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Should the Book of James Be in the Bible?

The book of James in the New Testament is a controversial book, and there are those who believe that it should not have been included in the Canon of Scripture.  One of the main controversies is justification by works, and the argument that James presents irreconcilable contradictions with Paul's writings on the subject of justification. We'll look at both sides of this debate, and attempt to form an objective conclusion.

Arguments That Reject Including James in the Canon

  1. James 2:14-24 seems to contradict Paul by supporting a doctrine of justification by works rather than by faith alone, saying that "faith without works is dead." In Galatians 2:15-21, Paul says, “We ... know that a man is not justified by observing the law, but by faith in Jesus Christ ... that we may be justified by faith in Christ and not by observing the law, because by observing the law no one will be justified. For through the law I died to the law... if righteousness could be gained through the law, Christ died for nothing!" Just as Paul is consistent with his message of justification by faith throughout all of his books in the New Testament, so is James consistent with his message of justification by works throughout his whole book. Since James' support of justification by works is not just seen in occasional isolated phrases, these statements cannot be assumed to be any type of transcription errors.

  2. We have to ask ourselves what it is that sets Christianity apart from Judaism. The answer is found in Romans 6:14, " are not under law, but under grace." For centuries, the Jews had followed the law as a way of life, but Paul consistently reinforced the idea following grace as a way of life. Time and time again, Paul tells believers that Christ freed them from the law; that grace is their new way of life; and, that they are justified by faith, not by works. To understand how persistent Paul (and the authors of other epistles) stood on these arguments, consider the following comparisons of word counts in the epistles.  From this perspective, James is clearly not in step with the message of grace that is found in the other epistles:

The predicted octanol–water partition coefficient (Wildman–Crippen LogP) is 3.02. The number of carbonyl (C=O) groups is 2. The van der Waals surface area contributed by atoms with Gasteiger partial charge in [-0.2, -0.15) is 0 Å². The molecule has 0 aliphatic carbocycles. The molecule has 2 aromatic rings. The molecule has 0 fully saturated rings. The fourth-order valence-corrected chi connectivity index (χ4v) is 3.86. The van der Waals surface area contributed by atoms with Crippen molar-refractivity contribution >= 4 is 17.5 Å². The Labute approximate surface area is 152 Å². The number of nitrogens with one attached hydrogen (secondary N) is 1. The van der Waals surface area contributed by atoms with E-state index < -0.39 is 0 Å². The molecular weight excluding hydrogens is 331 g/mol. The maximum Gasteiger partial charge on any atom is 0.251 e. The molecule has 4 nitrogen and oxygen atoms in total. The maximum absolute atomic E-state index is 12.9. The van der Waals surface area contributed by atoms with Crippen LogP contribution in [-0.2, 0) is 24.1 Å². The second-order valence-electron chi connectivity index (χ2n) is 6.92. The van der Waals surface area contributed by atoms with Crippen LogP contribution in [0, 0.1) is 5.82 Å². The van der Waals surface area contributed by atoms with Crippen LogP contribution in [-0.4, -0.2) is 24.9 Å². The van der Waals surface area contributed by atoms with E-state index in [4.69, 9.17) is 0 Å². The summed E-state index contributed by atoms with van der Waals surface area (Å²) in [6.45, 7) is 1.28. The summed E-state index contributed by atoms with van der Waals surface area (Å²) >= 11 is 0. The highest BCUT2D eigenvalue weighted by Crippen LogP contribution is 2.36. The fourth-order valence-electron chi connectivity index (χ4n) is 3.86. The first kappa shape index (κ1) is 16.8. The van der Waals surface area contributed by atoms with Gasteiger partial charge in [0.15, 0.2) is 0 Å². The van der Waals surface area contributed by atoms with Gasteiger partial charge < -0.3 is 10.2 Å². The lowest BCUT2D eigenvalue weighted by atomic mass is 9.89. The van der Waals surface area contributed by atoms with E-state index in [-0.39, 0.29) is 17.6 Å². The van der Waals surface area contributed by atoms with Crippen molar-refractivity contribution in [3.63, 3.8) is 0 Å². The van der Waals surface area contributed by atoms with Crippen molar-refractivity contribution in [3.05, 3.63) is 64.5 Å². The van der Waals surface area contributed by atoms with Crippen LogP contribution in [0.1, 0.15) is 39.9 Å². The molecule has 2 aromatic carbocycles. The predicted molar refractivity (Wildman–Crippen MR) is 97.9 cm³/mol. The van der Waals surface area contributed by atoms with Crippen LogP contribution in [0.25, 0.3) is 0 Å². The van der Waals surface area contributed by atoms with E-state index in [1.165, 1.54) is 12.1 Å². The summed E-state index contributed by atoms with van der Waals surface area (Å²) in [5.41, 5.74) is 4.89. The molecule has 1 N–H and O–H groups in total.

Grace Believe / Faith Jesus
    James    2  19    2
    The Other 20 Epistles 105 202 271
    Total 107 221 273
    Average    5   11   13

  3. To further build on the evidence of the word counts above, note that 17 of the 19 references to faith in the book of James present faith in a negative light. The references to faith in all other epistles is always positive.